It’s that time of the year when the Arts Council begins the process of planning for the following year, reviewing our plans and programmes and building our case-making to support an increase in public monies for the arts. In recent years, all public spending is being called upon to provide data and evidence to support and quantify the impact of the state’s investment, from education to social protection, from the agriculture to the environment. And the arts are no different. As a sector in receipt of public monies, demonstrating the outputs and outcomes of any funding is invaluable in presenting a case for continued and hopefully increased funding.
Our strategy, Making Great Art Work , and our three-year plan 2017-19, promised that we will invest in research, data and information programmes that increase our knowledge and expertise in the arts, demonstrate and track over time the impact of our investment on the lives of artists, communities and those who access and participate in the arts.
And so we have started this work. Commissioning research, capturing data and analysing and better understanding the information submitted to us by artists and organisations. This supports us in building our expertise, supporting policy development and advocating more credibly for the arts across government and with other stakeholders.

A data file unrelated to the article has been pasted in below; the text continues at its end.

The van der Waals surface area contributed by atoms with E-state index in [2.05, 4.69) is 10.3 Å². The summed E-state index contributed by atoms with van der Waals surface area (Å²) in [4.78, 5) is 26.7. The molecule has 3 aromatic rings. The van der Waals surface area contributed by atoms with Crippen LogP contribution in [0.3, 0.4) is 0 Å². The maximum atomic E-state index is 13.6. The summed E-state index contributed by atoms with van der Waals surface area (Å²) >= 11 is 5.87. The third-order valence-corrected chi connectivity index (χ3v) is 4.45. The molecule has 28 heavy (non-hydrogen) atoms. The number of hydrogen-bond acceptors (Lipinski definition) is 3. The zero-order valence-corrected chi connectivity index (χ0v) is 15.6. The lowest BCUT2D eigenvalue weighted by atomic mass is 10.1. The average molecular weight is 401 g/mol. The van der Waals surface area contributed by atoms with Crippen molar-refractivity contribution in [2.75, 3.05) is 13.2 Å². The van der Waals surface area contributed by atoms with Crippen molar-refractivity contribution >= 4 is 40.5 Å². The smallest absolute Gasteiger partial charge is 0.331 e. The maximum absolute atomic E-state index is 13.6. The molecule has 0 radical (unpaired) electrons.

We are very grateful to the many arts organisations, artists and practitioners who have taken the time to give us detailed information about their plans, programmes and audiences -- whether through the arts activity report (AAR) we’ve built into our online services system or through other surveys and reports. Please be assured that we are using this invaluable information and hope over the coming months to bring people together to share with them what we have learned from this information in terms of trends, audiences’ behaviours, programming supports as well as areas for future support and development through policy or specific targeted interventions.
We can already see a clearer, more detailed picture of the arts in Ireland today, and this will prove invaluable to us in policy and decision-making as well as advocating for public funding of the arts.
With best wishes,